Pixar’s success with its current creative offering, Inside Out, continues to showcase the company’s ever-evolving conceptual depth. Yet, the film’s premise, which focuses on characters representing the emotional inner-workings of a young girl’s mind, is not entirely new territory. Interestingly enough, the inspiration for the idea was derived, in part, from a defunct Disney Epcot attraction.

When discussing the inspiration for Inside Out, director Pete Docter cites some sources in the field of animation such as Snow White and the Seven Dwarfs and an obscure World War II-era animation short, Reason and Emotion. Most notably, Docter recalls his tenure starting as a development intern on an Epcot attraction called Cranium Command. The ride-ish attraction, which lasted from 1989 to 2007, encased the audience in a theater designed to resemble the inner chamber of a young boy's mind, looking outward through his eyes as characters representing his parts of his mind interacted amongst themselves. As Docter tells Disney Insider:
It was only months later that I realized, Hey, this is kind of close to Cranium Command. It was not even close. We were really pushing to get away from the physical.

The backstory to Cranium Command depicts the present park patrons as volunteer recruits who participate in a program designed to train pilots to operate and safely control human brains. Beginning with a lively animated intro building up the premise with a bellicose big boss named "General Knowledge," the patrons are then sent to a theater designed as some type of pseudo-technological hub of the brain of an apparently troubled 12 year-old boy. A set of monitors prominently represent his eyes as we see him go about his day-to-day activities from the first person point of view. However, the clear star of the show are the characterized pieces of the boy’s biology, presented in a form more conducive to Epcot Center’s previous leanings towards more educational endeavors.

Whereas Inside Out represents its psychological characterizations based on emotions like Joy, Sadness, Fear, Anger, and Disgust, Cranium Command took a necessarily biological approach to illustrate the physical workings of the body. An impressive array of comic and dramatic talent provided voices, such as Charles Grodin as the appropriately uptight "Left Brain," playing opposite the always loquacious late-80’s Saturday Night Live centerpiece Jon Lovitz as "Right Brain." Lovitz’s SNL brethren, Dana Carvey and Kevin Nealon played "Left Ventricle" and "Right Ventricle," Cheers barstool occupant, George Wendt played "Stomach," and Bobcat Goldthwait managed to put down his Police Academy blues to lend his killer voice to "Adrenal Gland."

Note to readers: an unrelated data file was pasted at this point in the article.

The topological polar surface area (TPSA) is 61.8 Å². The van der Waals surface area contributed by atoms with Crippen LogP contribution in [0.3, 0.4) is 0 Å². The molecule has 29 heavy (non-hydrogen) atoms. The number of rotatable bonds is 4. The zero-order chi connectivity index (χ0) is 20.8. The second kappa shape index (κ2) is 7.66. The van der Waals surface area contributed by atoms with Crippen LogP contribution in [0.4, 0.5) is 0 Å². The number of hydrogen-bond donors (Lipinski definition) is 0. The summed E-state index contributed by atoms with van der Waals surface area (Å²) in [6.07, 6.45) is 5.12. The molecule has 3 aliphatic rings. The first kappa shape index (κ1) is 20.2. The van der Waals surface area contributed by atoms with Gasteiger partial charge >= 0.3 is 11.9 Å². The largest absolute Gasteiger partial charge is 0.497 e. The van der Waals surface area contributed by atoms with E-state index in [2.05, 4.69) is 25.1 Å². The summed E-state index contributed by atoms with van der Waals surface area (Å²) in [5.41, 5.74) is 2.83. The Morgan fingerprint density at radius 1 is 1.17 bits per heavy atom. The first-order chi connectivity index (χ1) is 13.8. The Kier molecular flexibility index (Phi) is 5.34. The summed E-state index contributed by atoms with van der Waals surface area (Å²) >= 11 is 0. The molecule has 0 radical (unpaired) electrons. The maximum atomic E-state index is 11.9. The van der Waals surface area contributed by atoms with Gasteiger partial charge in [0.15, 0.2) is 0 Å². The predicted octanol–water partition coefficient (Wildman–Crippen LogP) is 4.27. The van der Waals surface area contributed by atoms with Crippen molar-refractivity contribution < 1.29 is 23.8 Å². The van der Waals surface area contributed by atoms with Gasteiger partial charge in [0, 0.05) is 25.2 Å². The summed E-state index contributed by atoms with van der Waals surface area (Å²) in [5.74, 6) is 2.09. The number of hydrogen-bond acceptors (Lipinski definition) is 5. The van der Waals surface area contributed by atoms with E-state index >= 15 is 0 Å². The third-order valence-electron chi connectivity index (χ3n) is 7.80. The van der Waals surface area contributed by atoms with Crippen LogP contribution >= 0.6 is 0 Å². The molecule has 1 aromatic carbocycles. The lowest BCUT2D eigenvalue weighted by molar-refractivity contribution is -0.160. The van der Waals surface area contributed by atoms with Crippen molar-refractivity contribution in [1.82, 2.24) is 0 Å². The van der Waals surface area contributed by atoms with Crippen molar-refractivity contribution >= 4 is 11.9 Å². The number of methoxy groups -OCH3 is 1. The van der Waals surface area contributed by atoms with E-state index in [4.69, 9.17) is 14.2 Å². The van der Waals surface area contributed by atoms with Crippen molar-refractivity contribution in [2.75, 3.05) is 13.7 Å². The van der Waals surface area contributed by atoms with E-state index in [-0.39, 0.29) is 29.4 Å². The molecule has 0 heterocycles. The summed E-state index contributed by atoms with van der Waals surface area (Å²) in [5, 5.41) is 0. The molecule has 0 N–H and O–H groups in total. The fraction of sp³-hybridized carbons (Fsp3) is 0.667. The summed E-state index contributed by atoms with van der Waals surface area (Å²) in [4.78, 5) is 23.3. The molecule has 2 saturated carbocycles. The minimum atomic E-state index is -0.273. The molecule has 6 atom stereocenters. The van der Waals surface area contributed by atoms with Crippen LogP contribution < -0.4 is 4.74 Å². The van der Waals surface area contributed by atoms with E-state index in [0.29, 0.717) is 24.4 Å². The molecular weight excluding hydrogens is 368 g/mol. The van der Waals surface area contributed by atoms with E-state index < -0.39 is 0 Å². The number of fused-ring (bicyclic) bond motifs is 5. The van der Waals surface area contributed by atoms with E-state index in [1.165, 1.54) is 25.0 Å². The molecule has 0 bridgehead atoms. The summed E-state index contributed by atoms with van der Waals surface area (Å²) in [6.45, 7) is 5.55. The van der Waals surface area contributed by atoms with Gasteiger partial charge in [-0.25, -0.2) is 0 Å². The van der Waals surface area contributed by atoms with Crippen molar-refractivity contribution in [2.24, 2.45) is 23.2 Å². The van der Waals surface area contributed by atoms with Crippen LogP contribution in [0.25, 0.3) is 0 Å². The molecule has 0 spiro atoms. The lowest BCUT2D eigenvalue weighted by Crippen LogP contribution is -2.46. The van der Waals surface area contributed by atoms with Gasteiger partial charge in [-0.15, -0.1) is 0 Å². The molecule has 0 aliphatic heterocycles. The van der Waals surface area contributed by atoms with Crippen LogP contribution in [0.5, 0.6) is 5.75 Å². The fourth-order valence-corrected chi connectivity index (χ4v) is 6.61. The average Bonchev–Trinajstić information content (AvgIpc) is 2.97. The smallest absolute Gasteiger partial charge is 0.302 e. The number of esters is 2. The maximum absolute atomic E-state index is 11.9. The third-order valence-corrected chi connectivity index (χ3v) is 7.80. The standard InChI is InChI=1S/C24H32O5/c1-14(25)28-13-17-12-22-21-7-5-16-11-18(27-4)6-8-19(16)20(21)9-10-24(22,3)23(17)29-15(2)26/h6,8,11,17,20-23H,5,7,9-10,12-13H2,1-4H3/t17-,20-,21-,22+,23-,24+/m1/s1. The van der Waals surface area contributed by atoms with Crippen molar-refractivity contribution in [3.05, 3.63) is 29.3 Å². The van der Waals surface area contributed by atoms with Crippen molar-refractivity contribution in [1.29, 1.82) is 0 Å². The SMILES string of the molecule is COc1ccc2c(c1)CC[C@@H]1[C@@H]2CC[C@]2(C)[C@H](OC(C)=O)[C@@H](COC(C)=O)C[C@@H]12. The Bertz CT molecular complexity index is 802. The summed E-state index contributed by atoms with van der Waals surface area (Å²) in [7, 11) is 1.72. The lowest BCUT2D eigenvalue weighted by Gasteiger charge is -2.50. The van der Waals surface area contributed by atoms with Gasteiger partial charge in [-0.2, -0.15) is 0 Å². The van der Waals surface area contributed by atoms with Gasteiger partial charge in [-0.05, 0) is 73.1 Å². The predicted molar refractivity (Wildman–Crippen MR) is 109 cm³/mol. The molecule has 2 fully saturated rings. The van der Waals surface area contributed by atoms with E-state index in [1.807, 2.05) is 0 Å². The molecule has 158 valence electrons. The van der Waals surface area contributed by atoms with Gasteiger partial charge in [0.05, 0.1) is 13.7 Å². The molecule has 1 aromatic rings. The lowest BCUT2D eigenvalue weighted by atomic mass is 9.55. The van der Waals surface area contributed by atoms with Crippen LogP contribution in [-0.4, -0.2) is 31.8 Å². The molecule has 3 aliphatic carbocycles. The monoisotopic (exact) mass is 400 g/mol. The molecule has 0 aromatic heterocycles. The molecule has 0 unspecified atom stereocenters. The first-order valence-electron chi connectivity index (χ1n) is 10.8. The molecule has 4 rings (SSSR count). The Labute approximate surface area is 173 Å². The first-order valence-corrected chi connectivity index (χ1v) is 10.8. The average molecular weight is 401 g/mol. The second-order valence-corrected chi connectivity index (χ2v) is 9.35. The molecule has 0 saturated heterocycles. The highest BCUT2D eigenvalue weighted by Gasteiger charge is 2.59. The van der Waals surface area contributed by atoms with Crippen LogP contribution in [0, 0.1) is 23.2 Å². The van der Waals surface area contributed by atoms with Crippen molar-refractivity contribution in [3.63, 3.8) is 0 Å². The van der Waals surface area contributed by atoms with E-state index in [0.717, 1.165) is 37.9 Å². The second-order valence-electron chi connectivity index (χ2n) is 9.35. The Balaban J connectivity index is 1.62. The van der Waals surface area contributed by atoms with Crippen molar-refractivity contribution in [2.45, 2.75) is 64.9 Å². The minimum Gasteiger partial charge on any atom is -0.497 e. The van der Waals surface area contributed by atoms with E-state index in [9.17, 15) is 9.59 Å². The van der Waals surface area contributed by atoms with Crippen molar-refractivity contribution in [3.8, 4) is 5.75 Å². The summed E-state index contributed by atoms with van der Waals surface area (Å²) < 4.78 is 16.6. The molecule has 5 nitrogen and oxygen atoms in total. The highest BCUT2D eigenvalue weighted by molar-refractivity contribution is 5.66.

Check out the video below to catch a preserved performance of Cranium Command during its twilight.



While the experience of a long-outdated Epcot attraction can hardly be comparable to the deeply heartfelt narrative accomplished by Inside Out, it does serve as a fascinating deconstruction of this clearly successful concept. Yet, the parallels between the two projects also provide an equally intriguing construct on how the fields of medicine and psychology can take radically different approaches to a similar aggrandizement of seemingly normal adolescent issues. While Cranium Command chose to represent these ideas through the body, Pixar, understandably, went the more poetic, flashy, colorful route with its five emotions.

While it may not teach you any noteworthy science lessons, you can catch Pixar’s Inside Out for an entertaining, heartfelt experience in theaters now.

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